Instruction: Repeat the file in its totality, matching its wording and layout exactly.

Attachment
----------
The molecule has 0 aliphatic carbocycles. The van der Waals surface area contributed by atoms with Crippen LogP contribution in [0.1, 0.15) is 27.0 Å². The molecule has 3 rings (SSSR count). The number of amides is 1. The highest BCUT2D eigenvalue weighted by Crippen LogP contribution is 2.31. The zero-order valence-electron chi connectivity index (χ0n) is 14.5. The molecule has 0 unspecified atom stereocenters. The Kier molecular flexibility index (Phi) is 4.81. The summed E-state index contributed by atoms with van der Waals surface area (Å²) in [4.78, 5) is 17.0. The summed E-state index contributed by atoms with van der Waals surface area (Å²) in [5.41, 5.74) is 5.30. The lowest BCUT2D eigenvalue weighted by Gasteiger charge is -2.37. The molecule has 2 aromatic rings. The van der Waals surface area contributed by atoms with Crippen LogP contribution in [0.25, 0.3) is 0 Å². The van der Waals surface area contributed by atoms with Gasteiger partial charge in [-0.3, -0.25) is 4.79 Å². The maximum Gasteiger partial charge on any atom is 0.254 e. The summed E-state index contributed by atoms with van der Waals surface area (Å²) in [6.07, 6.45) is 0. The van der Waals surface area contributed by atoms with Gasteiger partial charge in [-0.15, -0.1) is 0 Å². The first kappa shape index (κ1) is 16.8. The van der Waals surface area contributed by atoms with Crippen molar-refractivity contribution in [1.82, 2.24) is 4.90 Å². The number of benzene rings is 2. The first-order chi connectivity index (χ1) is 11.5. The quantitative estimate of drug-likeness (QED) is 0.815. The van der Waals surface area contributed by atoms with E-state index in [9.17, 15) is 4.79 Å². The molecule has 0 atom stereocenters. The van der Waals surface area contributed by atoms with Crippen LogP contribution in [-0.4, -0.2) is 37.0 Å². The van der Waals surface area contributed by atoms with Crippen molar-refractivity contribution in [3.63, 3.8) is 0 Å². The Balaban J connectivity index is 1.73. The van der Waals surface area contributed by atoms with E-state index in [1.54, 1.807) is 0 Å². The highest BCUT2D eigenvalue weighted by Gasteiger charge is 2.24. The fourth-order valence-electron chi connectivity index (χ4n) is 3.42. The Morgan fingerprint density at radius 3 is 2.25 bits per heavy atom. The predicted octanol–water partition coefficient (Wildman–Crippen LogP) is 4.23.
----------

The molecule has 0 aliphatic carbocycles. The van der Waals surface area contributed by atoms with Crippen LogP contribution in [0.1, 0.15) is 27.0 Å². The molecule has 3 rings (SSSR count). The number of amides is 1. The highest BCUT2D eigenvalue weighted by Crippen LogP contribution is 2.31. The zero-order valence-electron chi connectivity index (χ0n) is 14.5. The molecule has 0 unspecified atom stereocenters. The Kier molecular flexibility index (Phi) is 4.81. The summed E-state index contributed by atoms with van der Waals surface area (Å²) in [4.78, 5) is 17.0. The summed E-state index contributed by atoms with van der Waals surface area (Å²) in [5.41, 5.74) is 5.30. The lowest BCUT2D eigenvalue weighted by Gasteiger charge is -2.37. The molecule has 2 aromatic rings. The van der Waals surface area contributed by atoms with Crippen LogP contribution in [0.25, 0.3) is 0 Å². The van der Waals surface area contributed by atoms with Gasteiger partial charge in [-0.3, -0.25) is 4.79 Å². The maximum Gasteiger partial charge on any atom is 0.254 e. The summed E-state index contributed by atoms with van der Waals surface area (Å²) in [6.07, 6.45) is 0. The van der Waals surface area contributed by atoms with Gasteiger partial charge in [-0.15, -0.1) is 0 Å². The first kappa shape index (κ1) is 16.8. The van der Waals surface area contributed by atoms with Crippen molar-refractivity contribution in [1.82, 2.24) is 4.90 Å². The number of benzene rings is 2. The first-order chi connectivity index (χ1) is 11.5. The quantitative estimate of drug-likeness (QED) is 0.815. The van der Waals surface area contributed by atoms with E-state index in [9.17, 15) is 4.79 Å². The molecule has 0 atom stereocenters. The van der Waals surface area contributed by atoms with Crippen LogP contribution in [-0.4, -0.2) is 37.0 Å². The van der Waals surface area contributed by atoms with Crippen molar-refractivity contribution in [3.63, 3.8) is 0 Å². The Balaban J connectivity index is 1.73. The van der Waals surface area contributed by atoms with E-state index in [1.54, 1.807) is 0 Å². The highest BCUT2D eigenvalue weighted by Gasteiger charge is 2.24. The fourth-order valence-electron chi connectivity index (χ4n) is 3.42. The Morgan fingerprint density at radius 3 is 2.25 bits per heavy atom. The predicted octanol–water partition coefficient (Wildman–Crippen LogP) is 4.23.